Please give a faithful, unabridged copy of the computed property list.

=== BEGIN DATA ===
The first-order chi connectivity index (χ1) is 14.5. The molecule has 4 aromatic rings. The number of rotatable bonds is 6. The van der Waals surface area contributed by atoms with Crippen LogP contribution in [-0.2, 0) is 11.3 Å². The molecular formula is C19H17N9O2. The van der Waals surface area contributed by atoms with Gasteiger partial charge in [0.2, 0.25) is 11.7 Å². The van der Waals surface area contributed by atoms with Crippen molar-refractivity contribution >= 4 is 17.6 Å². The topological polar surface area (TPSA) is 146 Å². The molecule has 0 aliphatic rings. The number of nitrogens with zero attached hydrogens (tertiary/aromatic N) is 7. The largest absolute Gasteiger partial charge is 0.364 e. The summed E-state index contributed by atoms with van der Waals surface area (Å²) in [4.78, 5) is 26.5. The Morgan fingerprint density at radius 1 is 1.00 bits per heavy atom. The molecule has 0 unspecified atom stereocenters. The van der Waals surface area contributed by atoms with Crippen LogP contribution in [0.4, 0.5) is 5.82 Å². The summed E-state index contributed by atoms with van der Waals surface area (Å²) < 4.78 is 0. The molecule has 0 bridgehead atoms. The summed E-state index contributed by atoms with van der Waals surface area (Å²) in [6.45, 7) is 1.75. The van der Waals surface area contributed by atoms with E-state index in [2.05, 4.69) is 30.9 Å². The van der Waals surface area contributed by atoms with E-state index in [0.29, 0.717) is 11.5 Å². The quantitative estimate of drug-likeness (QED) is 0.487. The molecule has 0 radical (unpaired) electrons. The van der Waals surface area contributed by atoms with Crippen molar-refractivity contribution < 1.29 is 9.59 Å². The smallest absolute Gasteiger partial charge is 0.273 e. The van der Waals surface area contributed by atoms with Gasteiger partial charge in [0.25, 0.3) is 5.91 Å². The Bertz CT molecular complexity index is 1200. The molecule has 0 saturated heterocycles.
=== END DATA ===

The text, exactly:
The first-order chi connectivity index (χ1) is 14.5. The molecule has 4 aromatic rings. The number of rotatable bonds is 6. The van der Waals surface area contributed by atoms with Crippen LogP contribution in [-0.2, 0) is 11.3 Å². The molecular formula is C19H17N9O2. The van der Waals surface area contributed by atoms with Gasteiger partial charge in [0.2, 0.25) is 11.7 Å². The van der Waals surface area contributed by atoms with Crippen molar-refractivity contribution >= 4 is 17.6 Å². The topological polar surface area (TPSA) is 146 Å². The molecule has 0 aliphatic rings. The number of nitrogens with zero attached hydrogens (tertiary/aromatic N) is 7. The largest absolute Gasteiger partial charge is 0.364 e. The summed E-state index contributed by atoms with van der Waals surface area (Å²) in [4.78, 5) is 26.5. The Morgan fingerprint density at radius 1 is 1.00 bits per heavy atom. The molecule has 0 unspecified atom stereocenters. The van der Waals surface area contributed by atoms with Crippen LogP contribution in [0.4, 0.5) is 5.82 Å². The summed E-state index contributed by atoms with van der Waals surface area (Å²) < 4.78 is 0. The molecule has 0 bridgehead atoms. The summed E-state index contributed by atoms with van der Waals surface area (Å²) in [6.45, 7) is 1.75. The van der Waals surface area contributed by atoms with E-state index in [2.05, 4.69) is 30.9 Å². The van der Waals surface area contributed by atoms with E-state index in [0.29, 0.717) is 11.5 Å². The quantitative estimate of drug-likeness (QED) is 0.487. The molecule has 0 radical (unpaired) electrons. The van der Waals surface area contributed by atoms with Crippen molar-refractivity contribution < 1.29 is 9.59 Å². The smallest absolute Gasteiger partial charge is 0.273 e. The van der Waals surface area contributed by atoms with Gasteiger partial charge in [0.25, 0.3) is 5.91 Å². The Bertz CT molecular complexity index is 1200. The molecule has 0 saturated heterocycles.